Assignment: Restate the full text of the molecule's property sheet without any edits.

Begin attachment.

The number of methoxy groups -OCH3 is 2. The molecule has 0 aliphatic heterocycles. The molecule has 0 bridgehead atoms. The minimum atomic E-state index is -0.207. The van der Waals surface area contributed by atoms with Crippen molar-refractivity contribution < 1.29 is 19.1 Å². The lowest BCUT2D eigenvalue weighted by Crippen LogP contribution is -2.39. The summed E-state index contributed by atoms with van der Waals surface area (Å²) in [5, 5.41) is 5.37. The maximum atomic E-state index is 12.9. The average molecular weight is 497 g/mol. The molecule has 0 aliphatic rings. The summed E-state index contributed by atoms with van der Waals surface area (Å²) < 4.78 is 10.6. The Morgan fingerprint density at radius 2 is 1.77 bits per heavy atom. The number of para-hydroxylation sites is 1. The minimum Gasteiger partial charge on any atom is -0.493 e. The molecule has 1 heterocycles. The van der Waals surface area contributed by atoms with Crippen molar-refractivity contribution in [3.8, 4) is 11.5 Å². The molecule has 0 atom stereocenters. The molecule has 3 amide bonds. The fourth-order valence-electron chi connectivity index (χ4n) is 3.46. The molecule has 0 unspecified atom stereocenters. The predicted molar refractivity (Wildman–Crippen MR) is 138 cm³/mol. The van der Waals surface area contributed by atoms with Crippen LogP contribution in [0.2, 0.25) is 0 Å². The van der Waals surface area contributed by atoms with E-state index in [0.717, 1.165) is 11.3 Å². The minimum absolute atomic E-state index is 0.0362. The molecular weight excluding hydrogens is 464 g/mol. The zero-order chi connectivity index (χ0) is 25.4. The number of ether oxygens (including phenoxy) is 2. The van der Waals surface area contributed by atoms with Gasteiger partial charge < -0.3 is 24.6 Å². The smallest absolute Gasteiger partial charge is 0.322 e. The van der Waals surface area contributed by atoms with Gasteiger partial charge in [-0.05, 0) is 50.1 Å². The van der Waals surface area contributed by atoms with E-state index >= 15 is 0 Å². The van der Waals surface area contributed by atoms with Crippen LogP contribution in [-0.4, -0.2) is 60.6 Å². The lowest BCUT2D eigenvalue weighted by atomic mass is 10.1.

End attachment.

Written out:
The number of methoxy groups -OCH3 is 2. The molecule has 0 aliphatic heterocycles. The molecule has 0 bridgehead atoms. The minimum atomic E-state index is -0.207. The van der Waals surface area contributed by atoms with Crippen molar-refractivity contribution < 1.29 is 19.1 Å². The lowest BCUT2D eigenvalue weighted by Crippen LogP contribution is -2.39. The summed E-state index contributed by atoms with van der Waals surface area (Å²) in [5, 5.41) is 5.37. The maximum atomic E-state index is 12.9. The average molecular weight is 497 g/mol. The molecule has 0 aliphatic rings. The summed E-state index contributed by atoms with van der Waals surface area (Å²) < 4.78 is 10.6. The Morgan fingerprint density at radius 2 is 1.77 bits per heavy atom. The number of para-hydroxylation sites is 1. The minimum Gasteiger partial charge on any atom is -0.493 e. The molecule has 1 heterocycles. The van der Waals surface area contributed by atoms with Crippen molar-refractivity contribution in [3.8, 4) is 11.5 Å². The molecule has 0 atom stereocenters. The molecule has 3 amide bonds. The fourth-order valence-electron chi connectivity index (χ4n) is 3.46. The molecule has 0 unspecified atom stereocenters. The predicted molar refractivity (Wildman–Crippen MR) is 138 cm³/mol. The van der Waals surface area contributed by atoms with Crippen LogP contribution in [0.2, 0.25) is 0 Å². The van der Waals surface area contributed by atoms with E-state index in [0.717, 1.165) is 11.3 Å². The minimum absolute atomic E-state index is 0.0362. The molecular weight excluding hydrogens is 464 g/mol. The zero-order chi connectivity index (χ0) is 25.4. The number of ether oxygens (including phenoxy) is 2. The van der Waals surface area contributed by atoms with Gasteiger partial charge < -0.3 is 24.6 Å². The smallest absolute Gasteiger partial charge is 0.322 e. The van der Waals surface area contributed by atoms with Gasteiger partial charge in [-0.05, 0) is 50.1 Å². The van der Waals surface area contributed by atoms with E-state index >= 15 is 0 Å². The van der Waals surface area contributed by atoms with Crippen LogP contribution in [-0.4, -0.2) is 60.6 Å². The lowest BCUT2D eigenvalue weighted by atomic mass is 10.1.